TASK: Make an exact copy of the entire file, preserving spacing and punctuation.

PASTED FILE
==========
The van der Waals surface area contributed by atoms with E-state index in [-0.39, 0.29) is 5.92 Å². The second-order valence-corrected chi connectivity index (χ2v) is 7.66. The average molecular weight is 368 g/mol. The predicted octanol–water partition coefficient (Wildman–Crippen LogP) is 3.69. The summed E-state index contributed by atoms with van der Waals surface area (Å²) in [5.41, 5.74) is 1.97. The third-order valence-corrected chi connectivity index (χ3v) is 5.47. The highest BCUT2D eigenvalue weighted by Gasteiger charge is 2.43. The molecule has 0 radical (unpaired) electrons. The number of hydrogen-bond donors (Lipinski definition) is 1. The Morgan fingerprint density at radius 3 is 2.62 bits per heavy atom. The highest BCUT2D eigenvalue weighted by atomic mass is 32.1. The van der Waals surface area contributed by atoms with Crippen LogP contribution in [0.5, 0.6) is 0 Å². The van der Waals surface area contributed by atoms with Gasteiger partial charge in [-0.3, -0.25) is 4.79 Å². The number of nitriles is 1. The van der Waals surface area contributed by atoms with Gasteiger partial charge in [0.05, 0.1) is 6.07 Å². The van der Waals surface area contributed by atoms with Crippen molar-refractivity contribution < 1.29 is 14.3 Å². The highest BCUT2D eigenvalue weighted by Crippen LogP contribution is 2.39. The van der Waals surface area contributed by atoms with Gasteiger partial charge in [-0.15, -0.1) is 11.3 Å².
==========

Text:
The van der Waals surface area contributed by atoms with E-state index in [-0.39, 0.29) is 5.92 Å². The second-order valence-corrected chi connectivity index (χ2v) is 7.66. The average molecular weight is 368 g/mol. The predicted octanol–water partition coefficient (Wildman–Crippen LogP) is 3.69. The summed E-state index contributed by atoms with van der Waals surface area (Å²) in [5.41, 5.74) is 1.97. The third-order valence-corrected chi connectivity index (χ3v) is 5.47. The highest BCUT2D eigenvalue weighted by Gasteiger charge is 2.43. The molecule has 0 radical (unpaired) electrons. The number of hydrogen-bond donors (Lipinski definition) is 1. The Morgan fingerprint density at radius 3 is 2.62 bits per heavy atom. The highest BCUT2D eigenvalue weighted by atomic mass is 32.1. The van der Waals surface area contributed by atoms with Crippen LogP contribution in [0.5, 0.6) is 0 Å². The van der Waals surface area contributed by atoms with Gasteiger partial charge in [-0.3, -0.25) is 4.79 Å². The number of nitriles is 1. The van der Waals surface area contributed by atoms with Gasteiger partial charge in [0.05, 0.1) is 6.07 Å². The van der Waals surface area contributed by atoms with Crippen molar-refractivity contribution < 1.29 is 14.3 Å². The highest BCUT2D eigenvalue weighted by Crippen LogP contribution is 2.39. The van der Waals surface area contributed by atoms with Gasteiger partial charge in [-0.15, -0.1) is 11.3 Å².